Etihad Airways went into the COVID crisis on the back of five years of loss-making operations. Already in the midst of a radical transformation strategy, the airline has accelerated this process in response to the crisis. The widebody future of Etihad is built on the Dreamliner, but CEO Tony Douglas says that the A350-1000 still remains part of the long-term plan.
The A350 remains part of the plan
Five consecutive years of losses had taken their toll on Etihad Airways. As the pandemic further eroded the airline’s position as a world-class carrier, it pressed on with a major transformation program. Etihad is pulling back from the ‘big is beautiful’ strategy and attempting to assert itself as a high-class, mid-sized carrier.
In terms of fleet, this will see Etihad divesting itself of the A380 and the 777-300ER, leaving it with an all-Dreamliner long-haul fleet. But what of the A350? Etihad had initially ordered 64 of the type, but canceled 42 in early 2019. By September that year, they had begun to be delivered by Airbus, but were being flown straight to a storage facility in Bordeaux. Five, to date, have been delivered straight to storage.
Speaking at the World Aviation Festival last week, CEO of Etihad Tony Douglas spoke confidently about the airline’s new position as a boutique carrier. He reaffirmed its position on the A350, noting that they are still part of the plan.
“The statement we’ve made clear is that the backbone of our fleet, for the medium term, is the 787 … We operate one of the biggest fleets in the world, and have benefited not only through the operational economics but also the sustainability position that that incredible aircraft presents. We do have A350-1000s in that plan as well. And that is the backbone of that mid-sized carrier.”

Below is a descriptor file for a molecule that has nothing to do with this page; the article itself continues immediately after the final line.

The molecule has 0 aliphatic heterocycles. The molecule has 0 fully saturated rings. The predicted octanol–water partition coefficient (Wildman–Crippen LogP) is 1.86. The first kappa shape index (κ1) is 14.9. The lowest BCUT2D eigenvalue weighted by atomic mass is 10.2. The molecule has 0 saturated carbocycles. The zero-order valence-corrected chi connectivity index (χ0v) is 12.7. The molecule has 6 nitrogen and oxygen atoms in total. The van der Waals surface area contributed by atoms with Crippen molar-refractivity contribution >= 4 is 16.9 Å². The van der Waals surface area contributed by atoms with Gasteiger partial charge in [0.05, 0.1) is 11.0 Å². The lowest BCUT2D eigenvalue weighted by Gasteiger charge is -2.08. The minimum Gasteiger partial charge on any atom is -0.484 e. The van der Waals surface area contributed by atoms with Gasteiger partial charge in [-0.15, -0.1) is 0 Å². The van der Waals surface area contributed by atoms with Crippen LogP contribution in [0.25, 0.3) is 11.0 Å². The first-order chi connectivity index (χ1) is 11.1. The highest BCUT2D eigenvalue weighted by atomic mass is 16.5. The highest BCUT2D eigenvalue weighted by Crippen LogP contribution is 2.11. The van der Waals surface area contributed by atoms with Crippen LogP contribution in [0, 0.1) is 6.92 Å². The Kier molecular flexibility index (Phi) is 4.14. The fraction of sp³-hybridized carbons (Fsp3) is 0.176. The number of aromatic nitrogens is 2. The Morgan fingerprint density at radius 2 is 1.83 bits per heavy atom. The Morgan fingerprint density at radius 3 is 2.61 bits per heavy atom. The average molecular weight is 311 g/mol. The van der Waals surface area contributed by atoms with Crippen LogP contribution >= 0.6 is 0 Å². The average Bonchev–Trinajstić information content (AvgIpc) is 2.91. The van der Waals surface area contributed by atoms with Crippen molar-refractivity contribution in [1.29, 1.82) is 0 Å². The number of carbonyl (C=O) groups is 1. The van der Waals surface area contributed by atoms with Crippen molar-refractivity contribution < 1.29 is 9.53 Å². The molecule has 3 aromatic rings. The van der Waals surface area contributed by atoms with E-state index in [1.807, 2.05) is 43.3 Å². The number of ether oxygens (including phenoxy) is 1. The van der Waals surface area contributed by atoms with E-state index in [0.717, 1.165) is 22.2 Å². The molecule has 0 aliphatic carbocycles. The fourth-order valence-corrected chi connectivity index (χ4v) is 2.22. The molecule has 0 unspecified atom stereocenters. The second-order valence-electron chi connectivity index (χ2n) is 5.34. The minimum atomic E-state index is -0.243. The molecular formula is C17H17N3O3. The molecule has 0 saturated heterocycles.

While Douglas wouldn’t be pressed on the entry into service of the A350, he affirmed that this, in tandem with the Dreamliner, was where the airline’s widebody fleet was heading, saying again,
“You’ll see of us a very focused, a very disciplined operating model, which is heavily built around the fleet type of 787 Dreamliner and the A350-1000.”
The latest information is that, by 2023, 12 A350s will have been delivered to Etihad. Douglas does not see the type flying before then. He believes 2021 and 2022 will be an uphill battle with COVID, and expects to fly just the Dreamliner until 2023.
Mistakes were made
For many years, Etihad has struggled to find its place in the Middle East. Renowned for exemplary customer service, it secured a loyal following in terms of customers, but became almost as well known for poorly chosen investments overseas.
Looking to replicate the model of its neighboring carriers, Etihad invested in struggling smaller carriers, seeking to build a network of allies all over the world. But those airlines, for the most part, turned out to be too far gone. Jet Airways, Air Berlin, Alitalia and Virgin Australia all made up elements of this minority stake alliance, and all ultimately ended in bankruptcy, although not all have stopped flying.
Douglas alluded to this during his interview, noting that,
“Etihad is a relatively young airline; we’re 17 years of age. And I think it’s fair to say that in our earlier teenage years, we made one or two mistakes … We had a strategy previously that was best described as a quasi-alliance strategy, where there was an acceleration of growth through equity investment in a number of other airlines … Unfortunately, it did not work.”
Not all Etihad’s investments have been disastrous. Indeed, two of those four bankrupt airlines still fly today, and Jet is seeking something of a revival. Air Seychelles and Air Serbia remain in relatively good shape, but Etihad is seeking to divest itself of the stakes in these airlines and focus instead on its new mid-size boutique goals.